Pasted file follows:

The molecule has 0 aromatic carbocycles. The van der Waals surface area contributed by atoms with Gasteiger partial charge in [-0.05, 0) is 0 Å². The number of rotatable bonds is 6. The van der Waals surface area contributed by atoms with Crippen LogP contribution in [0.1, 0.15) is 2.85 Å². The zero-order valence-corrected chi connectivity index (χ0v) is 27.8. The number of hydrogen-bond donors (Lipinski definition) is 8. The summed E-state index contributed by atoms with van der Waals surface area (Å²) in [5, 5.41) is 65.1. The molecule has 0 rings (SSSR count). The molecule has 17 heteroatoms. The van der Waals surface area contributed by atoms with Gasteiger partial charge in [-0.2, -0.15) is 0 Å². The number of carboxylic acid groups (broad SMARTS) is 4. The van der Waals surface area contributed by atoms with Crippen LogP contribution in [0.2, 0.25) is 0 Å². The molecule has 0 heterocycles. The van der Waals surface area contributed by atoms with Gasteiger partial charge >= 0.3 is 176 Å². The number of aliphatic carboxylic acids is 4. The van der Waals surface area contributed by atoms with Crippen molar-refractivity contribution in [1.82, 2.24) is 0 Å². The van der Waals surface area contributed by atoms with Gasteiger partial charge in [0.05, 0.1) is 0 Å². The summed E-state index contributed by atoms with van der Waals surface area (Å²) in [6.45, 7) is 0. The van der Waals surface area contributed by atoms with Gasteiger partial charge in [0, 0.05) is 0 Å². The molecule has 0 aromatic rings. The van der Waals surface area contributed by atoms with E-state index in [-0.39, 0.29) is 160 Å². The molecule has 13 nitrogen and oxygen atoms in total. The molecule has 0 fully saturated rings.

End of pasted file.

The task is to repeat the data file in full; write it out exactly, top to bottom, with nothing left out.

The molecule has 0 aromatic carbocycles. The van der Waals surface area contributed by atoms with Gasteiger partial charge in [-0.05, 0) is 0 Å². The number of rotatable bonds is 6. The van der Waals surface area contributed by atoms with Crippen LogP contribution in [0.1, 0.15) is 2.85 Å². The zero-order valence-corrected chi connectivity index (χ0v) is 27.8. The number of hydrogen-bond donors (Lipinski definition) is 8. The summed E-state index contributed by atoms with van der Waals surface area (Å²) in [5, 5.41) is 65.1. The molecule has 0 rings (SSSR count). The molecule has 17 heteroatoms. The van der Waals surface area contributed by atoms with Gasteiger partial charge in [-0.2, -0.15) is 0 Å². The number of carboxylic acid groups (broad SMARTS) is 4. The van der Waals surface area contributed by atoms with Crippen LogP contribution in [0.2, 0.25) is 0 Å². The molecule has 0 heterocycles. The van der Waals surface area contributed by atoms with Gasteiger partial charge >= 0.3 is 176 Å². The number of aliphatic carboxylic acids is 4. The van der Waals surface area contributed by atoms with Crippen molar-refractivity contribution in [1.82, 2.24) is 0 Å². The van der Waals surface area contributed by atoms with Gasteiger partial charge in [0.05, 0.1) is 0 Å². The summed E-state index contributed by atoms with van der Waals surface area (Å²) in [6.45, 7) is 0. The van der Waals surface area contributed by atoms with Gasteiger partial charge in [0, 0.05) is 0 Å². The molecule has 0 aromatic rings. The van der Waals surface area contributed by atoms with E-state index in [-0.39, 0.29) is 160 Å². The molecule has 13 nitrogen and oxygen atoms in total. The molecule has 0 fully saturated rings.